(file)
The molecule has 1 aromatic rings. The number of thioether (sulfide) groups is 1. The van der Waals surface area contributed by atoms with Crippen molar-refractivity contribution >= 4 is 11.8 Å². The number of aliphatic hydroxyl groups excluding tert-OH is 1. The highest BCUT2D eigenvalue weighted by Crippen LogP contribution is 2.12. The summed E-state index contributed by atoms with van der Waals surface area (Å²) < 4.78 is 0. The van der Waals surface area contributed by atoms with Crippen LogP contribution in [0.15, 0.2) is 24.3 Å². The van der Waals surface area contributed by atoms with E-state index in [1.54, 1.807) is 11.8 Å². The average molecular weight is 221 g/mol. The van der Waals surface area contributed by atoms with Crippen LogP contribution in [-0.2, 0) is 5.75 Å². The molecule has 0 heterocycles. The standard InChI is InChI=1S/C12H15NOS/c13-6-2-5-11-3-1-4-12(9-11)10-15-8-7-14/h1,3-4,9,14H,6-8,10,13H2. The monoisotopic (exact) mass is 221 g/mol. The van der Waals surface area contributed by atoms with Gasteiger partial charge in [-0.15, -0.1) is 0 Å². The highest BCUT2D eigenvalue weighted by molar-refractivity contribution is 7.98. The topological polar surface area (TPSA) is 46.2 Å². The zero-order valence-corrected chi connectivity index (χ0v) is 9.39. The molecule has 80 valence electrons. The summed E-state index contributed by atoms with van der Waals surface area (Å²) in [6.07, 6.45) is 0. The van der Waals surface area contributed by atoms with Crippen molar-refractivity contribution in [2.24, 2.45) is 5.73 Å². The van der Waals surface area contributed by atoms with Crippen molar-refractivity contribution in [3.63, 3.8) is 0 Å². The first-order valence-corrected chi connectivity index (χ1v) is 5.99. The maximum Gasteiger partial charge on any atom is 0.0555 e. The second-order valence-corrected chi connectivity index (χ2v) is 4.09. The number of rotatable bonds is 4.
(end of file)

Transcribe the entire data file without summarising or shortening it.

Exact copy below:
The molecule has 1 aromatic rings. The number of thioether (sulfide) groups is 1. The van der Waals surface area contributed by atoms with Crippen molar-refractivity contribution >= 4 is 11.8 Å². The number of aliphatic hydroxyl groups excluding tert-OH is 1. The highest BCUT2D eigenvalue weighted by Crippen LogP contribution is 2.12. The summed E-state index contributed by atoms with van der Waals surface area (Å²) < 4.78 is 0. The van der Waals surface area contributed by atoms with Crippen LogP contribution in [0.15, 0.2) is 24.3 Å². The van der Waals surface area contributed by atoms with E-state index in [1.54, 1.807) is 11.8 Å². The average molecular weight is 221 g/mol. The van der Waals surface area contributed by atoms with Crippen LogP contribution in [-0.2, 0) is 5.75 Å². The molecule has 0 heterocycles. The standard InChI is InChI=1S/C12H15NOS/c13-6-2-5-11-3-1-4-12(9-11)10-15-8-7-14/h1,3-4,9,14H,6-8,10,13H2. The monoisotopic (exact) mass is 221 g/mol. The van der Waals surface area contributed by atoms with Gasteiger partial charge in [-0.15, -0.1) is 0 Å². The highest BCUT2D eigenvalue weighted by molar-refractivity contribution is 7.98. The topological polar surface area (TPSA) is 46.2 Å². The zero-order valence-corrected chi connectivity index (χ0v) is 9.39. The molecule has 80 valence electrons. The summed E-state index contributed by atoms with van der Waals surface area (Å²) in [6.07, 6.45) is 0. The van der Waals surface area contributed by atoms with Crippen molar-refractivity contribution in [2.24, 2.45) is 5.73 Å². The van der Waals surface area contributed by atoms with Crippen molar-refractivity contribution in [3.63, 3.8) is 0 Å². The first-order valence-corrected chi connectivity index (χ1v) is 5.99. The maximum Gasteiger partial charge on any atom is 0.0555 e. The second-order valence-corrected chi connectivity index (χ2v) is 4.09. The number of rotatable bonds is 4.